On the morning of March 14 this year, 40,000 sandhill cranes were waking from their roost, wading on sandbars in the Platte River in central Nebraska, resting on their spring migration. I shared this sight with fellow local bird watchers Fran and Ranjit, and with Maureen from Lincoln, Neb, while we stood in a blind at the Rowe Audubon Sanctuary along the Platte River. Last year, the sanctuary had 15,000 visitors from all 50 states and more than 20 foreign countries. The sight of 40,000 birds is staggering, so I wish to share this exciting experience with you.
The sandhill crane, an uncommon visitor to Chautauqua County during migration but the most common crane in the world, is an attractive bird with a 6-foot wing span, 6- to 12-pound weight, and 3-foot height. The forehead skin of the mature crane is a featherless bright scarlet color. A white cheek patch and black wing tips, evident when flying, are reliable field marks to identify this crane. All cranes fly with legs extended behind and necks straight out in front, unlike similar looking herons which fold their long necks back in an ''S'' during flight. As an omnivore, cranes eat plant roots and seeds as well as animals such as snakes, insects, and worms.
Between early March and mid-April, 500,000 sandhill cranes migrate through central Nebraska from wintering grounds in New Mexico and Texas, to nesting sites in Wyoming, Wisconsin, northern Canada, Alaska and Siberia. Florida supports a small non-migrating crane population. Crane fossil wing bones discovered in Nebraska, estimated to be 9 million years old, reveal the long history of cranes living in Nebraska. Today, sandhill cranes stop for three to four weeks along the Platte River to feed on waste corn and grain in nearby fields to fatten up before continuing north. Roosting at night in the shallow water of the Platte River provides a safe haven, allowing the cranes to hear approaching predators, like coyotes, that might enter the river.
A sandhill crane performs a dancing ritual while the flock roosts in the Platte River, near Kearney, Neb., this spring.
Photo by Robert M. Ungerer
Sandhill crane behavior often resembles human actions. Mating for life appears to be consistent, although Keanna Leonard, a nature educator at the Rowe Sanctuary and observer of sandhill cranes for more than 20 years, tells children ''cranes marry, may have affairs and even divorce.'' The mother and father crane share incubation of two eggs, defend the nest and migrate with their young as a family until the next breeding season. Cranes around the world perform a unique social ritual called ''dancing,'' jumping up and down with wings outstretched. Crane observers attribute this behavior as a courtship dance to impress a girlfriend, to solidify a pair bond like a wedding dance, and to play. We observed this frequently from our blind on the river. Cranes use nine different calls to communicate with each other. On this trip, we were privileged and fortunate to hear to Paul Johnsgard, an 80-year-old University of Nebraska professor and author of five books about cranes, lecture on sandhill cranes. In one of his books, ''Crane Music,'' which I purchased and received his autograph, he explained a special unison call made between a pair bond couple to cement a relationship or after the male evicted an intruder. While facing each other, one calls softly; the other responds loudly, as if to say, ''I like you and thank you for what you have done to chase away the intruder.'' The unison call may stimulate synchronization of female ovarian readiness and the male desire to mate. It is remarkable that crane pairs and their young can find each by calling when separated on the river at night or in a corn field during the day.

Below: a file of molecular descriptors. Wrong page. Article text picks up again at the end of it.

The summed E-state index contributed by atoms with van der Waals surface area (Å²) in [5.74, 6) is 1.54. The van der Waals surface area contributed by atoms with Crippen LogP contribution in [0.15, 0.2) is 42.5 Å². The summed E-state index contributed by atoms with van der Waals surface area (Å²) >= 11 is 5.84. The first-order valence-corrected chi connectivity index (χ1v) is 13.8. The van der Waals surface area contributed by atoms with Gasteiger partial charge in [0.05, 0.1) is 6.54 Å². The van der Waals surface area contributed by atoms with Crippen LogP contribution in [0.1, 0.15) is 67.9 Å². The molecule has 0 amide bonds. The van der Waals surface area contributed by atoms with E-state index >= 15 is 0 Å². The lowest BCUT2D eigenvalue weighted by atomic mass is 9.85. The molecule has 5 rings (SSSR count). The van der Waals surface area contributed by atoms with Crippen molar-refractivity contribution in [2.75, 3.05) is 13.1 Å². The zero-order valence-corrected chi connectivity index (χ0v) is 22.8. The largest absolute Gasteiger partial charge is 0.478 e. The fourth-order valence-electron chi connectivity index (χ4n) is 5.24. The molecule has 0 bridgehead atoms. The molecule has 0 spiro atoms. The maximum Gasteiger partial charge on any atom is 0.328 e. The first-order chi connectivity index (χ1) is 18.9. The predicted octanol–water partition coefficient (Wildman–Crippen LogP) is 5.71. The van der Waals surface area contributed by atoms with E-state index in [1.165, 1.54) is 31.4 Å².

Throughout history man has revered cranes for their large size, human-like appearance, gregariousness and daytime momentous migratory flights. Japanese and Chinese civilizations used cranes in art as a symbol of long life, happiness, steadfastness and love.
Information about observing cranes near Kearney, Neb., is available online at www.rowesanctuary.org. One can watch live cranes on the river this spring just after sunrise and before sunset, central time by Googling ''rowe sanctuary crane cam.''